Coins: a bit of history, kinds and parts. 

Coins are part of our daily lives centuries ago. So it is that most of us don’t pay any attention anymore to its design, date of mint… nowadays only collectors and numismatic lovers take the time to do it. What is more, we usually try to get rid of the most of them when paying in a shop to lighten our wallet. Actually, cash payment is closer to disappear than ever and to some people it has become very unusual to carry any coins or notes on them. 

Hypothesis about the survival or not of banknotes and coins in a short/long term are over the table, but that is another story. Today we want to talk a bit more of those ordinary objects that tell us so much about past times and lives thousands of years ago inhabitants. 

WHAT BEFORE COINS? Barter: a method of trading where goods and services are exchanged directly from one another: farm animals, eggs, wheat, shoes… Usually, barter was organized around guilds: weavers, bakers, shoemakers, farmers, shepherds…  Today it can be seen with certain romanticism but barter was quite conflictive as traders wouldn’t always agree about the value of things and it was complex to even goods fairly. It was necessary a standard model of trading. 

Following the example of East regions, Mediterranean people started to use metal. A resistant material, transportable and with a capacity of being divided in units. 

First forms of metal money were called ‘talentos’, ingots with the shape of bull leather founded in Greek history among minoic and micenic cultures (2nd Century b.C.) . From the 7th Century on we find ‘varas’ (obols). Six obols, what a man could hold in a hand, were a ‘dracma’ (which means literally ‘what it is held with a hand’s palm’). This is the origin of old greek coin name. 

However, those metals weren’t as easily transportable as they wish and, in addition, they needed to be weighed to know their value which was quite complicated. Those problems were solved creating smaller metal pieces always with the same weight: the coin. Now they had something really transportable, long-lasting, which value was known by everybody thanks to its design. Arguments and disparity of opinions were ended. 

Mints, funding systems and production have evolved from rudimentary to nowadays coins with perfect and uniform designs. As we said before, human history can be recognize through its coins and not only from an economical point of view but also from political and social. Even though the surface of a coin could be seen as small and limited its propagandistic use of it was detected from the very beginning. An object thought to travel around the world was a perfect vehicle to spread important facts or flatter kings and leaders. Today, on 21st Century, it hasn’t change much at all.

Three COMMON CHARACTERISTICS to every coin, old or new, that all numismatic lover must analyze on its collecting:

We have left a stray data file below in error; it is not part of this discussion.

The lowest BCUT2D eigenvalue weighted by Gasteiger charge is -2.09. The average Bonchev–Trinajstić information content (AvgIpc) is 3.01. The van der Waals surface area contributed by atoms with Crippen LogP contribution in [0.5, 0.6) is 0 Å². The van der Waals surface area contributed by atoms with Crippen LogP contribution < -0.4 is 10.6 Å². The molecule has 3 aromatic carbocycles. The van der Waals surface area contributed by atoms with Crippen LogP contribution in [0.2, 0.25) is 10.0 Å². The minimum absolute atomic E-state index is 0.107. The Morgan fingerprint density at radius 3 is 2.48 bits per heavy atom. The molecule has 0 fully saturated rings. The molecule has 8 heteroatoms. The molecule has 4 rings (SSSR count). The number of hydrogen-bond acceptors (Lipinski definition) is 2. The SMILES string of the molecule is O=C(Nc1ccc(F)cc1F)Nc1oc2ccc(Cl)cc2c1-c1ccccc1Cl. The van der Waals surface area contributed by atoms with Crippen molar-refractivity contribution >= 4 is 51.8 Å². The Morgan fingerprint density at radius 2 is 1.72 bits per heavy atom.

1. Weight: depending as well on size, material… 
  2. Material: Specially in the old times, the idea was to create coins made out of an abundant material in the area. The objective was, of course, that material value was under coin value. Some old metals are still used today to make Euros. In one side,  the most common metals were gold, silver and copper and, in the other side, alloys like bronze (copper and tin), electron (gold and silver) and vellon (copper and silver).
  3. Mint details or design: Options here are limitless. Not only design wise but minor details like edges carved, different materials added… as we were facing a blank canvas. 


  • Obverse: heads. It is the main side. Presents the most representative emblem or design of the country. Could include a symbol, a local monument, a plant, an animal, a governor or a famous person. 
  • Reverse: tails. Secondary side of the coin. We usually find the nominal value and information such as the weight, mineral composition… Design is not as representative as in the obverse with shields or scenes of political or social events. 
  • Edge: outer surface that divide obverse from reverse. It can be plain, or have lettering, reeding… 
  • Module: Referring to the diameter in millimetres.  According with that, there are 4 different grades: big, medium, small and minimum. 
  • Big. Between 37 and 50 milimetres.
  • Medium. Between 20 and 36 milimetres.
  • Small. Between  11 and 19 milimetres.
  • Minimun. Between  5 and 10 milimetres.
  • Field: blank areas of background of a coin. 
  • Mint mark: letter or symbol of mint house. 
  • Exergue:  usually below the principal emblem, contains the mint mark, date… 

There are two ways of classifying coins: by physical condition or dependency.

Attending its physical condition we could talk about:
– Incuse: with relief in only one side of the coin.
– Those with an original mint error and have been re-mint again.
– Restitute coins: of a Roman emperor.
–  Those with a tiny golden or bronze line in the inner part
– With a shield image or a medal.
– With the mint worn away. 

And according to their dependence, we would talk about:
– Autonomous: old coins with no dependence on any king of a foreign region.
– Dependent: old coins in which we can observe the de dependence of another king or region.
– Royal: a coin that expresses the dependence of a king in particular. 

As we can see, there are many aspects to be considered and no matter how old the coin is, its value increase with time. Right now there are 120 currencies admitted by the United Nations but there are many more indeed. If you are a collector and want to protect  your pieces, our advice is that you contact a professional and certify them. That’s the way to, on one hand, avoid unpleasant accidents that could damage and devaluate your coins and, on the other hand, get an authenticity and conservation warranty in case you want to sell them, now or in the future. 

What coins do you like to collect?  


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